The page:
Consumer Financial Protection Bureau’s New Focus
In December 2021, Consumer Financial Protection Bureau Director Rohit Chopra stated that his agency would crack down on heavy account overdraft fees in consumer banking, citing new research showing what he described as an industry addiction to these fees to make money. In particular, the agency will be paying “close supervisory attention” to banks that have a larger percentage of customers frequently incurring overdraft fees or that charge larger overdraft fees.
Although Chopra acknowledged that financial institutions may need to charge extra to recoup the cost of providing an extra service, he said late fees, overdraft fees, and other add-on charges too often function as penalties rather than as “compensation for a legitimate service.”
Will This Scrutiny Encourage Litigation?
Previous Consumer Financial Protection Bureau (CFPB) statements regarding overdraft fees have provided fodder to the plaintiff’s bar, and financial institutions should expect similar effects here. The Bureau’s aggressive comments during its 2012 inquiry into overdraft-fee policy, for example, continue to be quoted by plaintiffs almost a decade later.
There are no sweeping overdraft laws as some advocates push for, but some banks are moving away from these fees. Capital One and Ally completely got rid of overdraft fees while Chase and Wells Fargo made changes to their overdraft policies to make the terms more lenient. Recently, Bank of America announced it will reduce its overdraft fees from $35 to $10.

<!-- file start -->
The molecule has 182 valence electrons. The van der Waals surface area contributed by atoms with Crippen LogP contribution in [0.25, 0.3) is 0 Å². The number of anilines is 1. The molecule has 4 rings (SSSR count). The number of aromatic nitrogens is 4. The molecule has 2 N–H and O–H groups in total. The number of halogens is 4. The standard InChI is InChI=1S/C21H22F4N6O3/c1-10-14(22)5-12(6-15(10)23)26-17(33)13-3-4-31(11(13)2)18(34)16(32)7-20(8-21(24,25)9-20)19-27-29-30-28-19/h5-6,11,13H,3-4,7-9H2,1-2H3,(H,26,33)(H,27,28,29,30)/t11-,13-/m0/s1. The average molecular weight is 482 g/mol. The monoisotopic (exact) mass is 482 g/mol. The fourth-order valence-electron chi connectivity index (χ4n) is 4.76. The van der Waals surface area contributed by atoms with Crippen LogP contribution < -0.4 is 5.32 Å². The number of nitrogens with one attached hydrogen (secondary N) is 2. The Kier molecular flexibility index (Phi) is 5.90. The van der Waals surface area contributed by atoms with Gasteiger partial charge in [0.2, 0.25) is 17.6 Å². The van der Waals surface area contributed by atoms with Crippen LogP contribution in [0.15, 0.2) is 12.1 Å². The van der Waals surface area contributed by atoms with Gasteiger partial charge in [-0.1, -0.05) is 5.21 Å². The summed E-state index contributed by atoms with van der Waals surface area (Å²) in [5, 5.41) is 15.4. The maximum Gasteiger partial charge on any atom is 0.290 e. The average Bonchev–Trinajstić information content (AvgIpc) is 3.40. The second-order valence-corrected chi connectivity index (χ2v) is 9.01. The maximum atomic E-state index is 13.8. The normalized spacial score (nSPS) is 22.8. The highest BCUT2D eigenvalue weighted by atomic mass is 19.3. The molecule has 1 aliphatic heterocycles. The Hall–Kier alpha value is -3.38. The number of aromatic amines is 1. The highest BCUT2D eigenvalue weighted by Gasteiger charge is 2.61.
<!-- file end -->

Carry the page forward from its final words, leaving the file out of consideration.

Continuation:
Of course, Bank of America’s update to its overdraft fees comes on the heels of the bank’s recent $75M Overdraft Fees Class Action settlement. That case saw the plaintiff firm earning $25M in fees. A similar case against TD Bank took $41.5M to resolve. That type of award and the CFPB’s activity will certainly attract more plaintiff firms to these types of actions, perhaps causing an expected resurgence in consumer class actions against banks.
Some Responses To This Scrutiny By U.S. Banks Have Been:
- Some have relied on arbitration agreements to reduce the threat of class-action exposure.
- Some have revised their account agreements and related disclosure materials.
- Some financial institutions have responded by modifying their overdraft practices by providing a grace period to cure an overdraft before a fee is charged.
- Some have responded by reducing the overdraft fees, or by eliminating them entirely.
Where Can Insurance Coverage Be Found?
Here, at BRP, we have undertaken a review of various Financial Institution (FI) Policy Forms offered to our Banking clients. Almost all FI Insurance policies will exclude coverage for the disgorgement of “improperly collected” fees or fines. That follows a longstanding understanding that disgorgement is not a Loss. But, while the indemnity portion of such suits would be rarely covered when Defense costs coverage are evaluated, we found that there is a spectrum of offerings:
- Some carriers completely exclude any coverage for suits stemming from allegations surrounding overdraft and INFs from both the D&O and Professional Liability coverage grants.
- Some carriers exclude disputes involving fees, but potentially allow defense coverage where an individual director or officer is named.
- Some carriers further extend coverage to the entity but again specific to defense costs and only for claims against the entity from shareholders.
Given the difference in offerings, it behooves Risk Managers and their brokers to revisit their policy wording to make certain that they have negotiated the broadest coverage obtainable.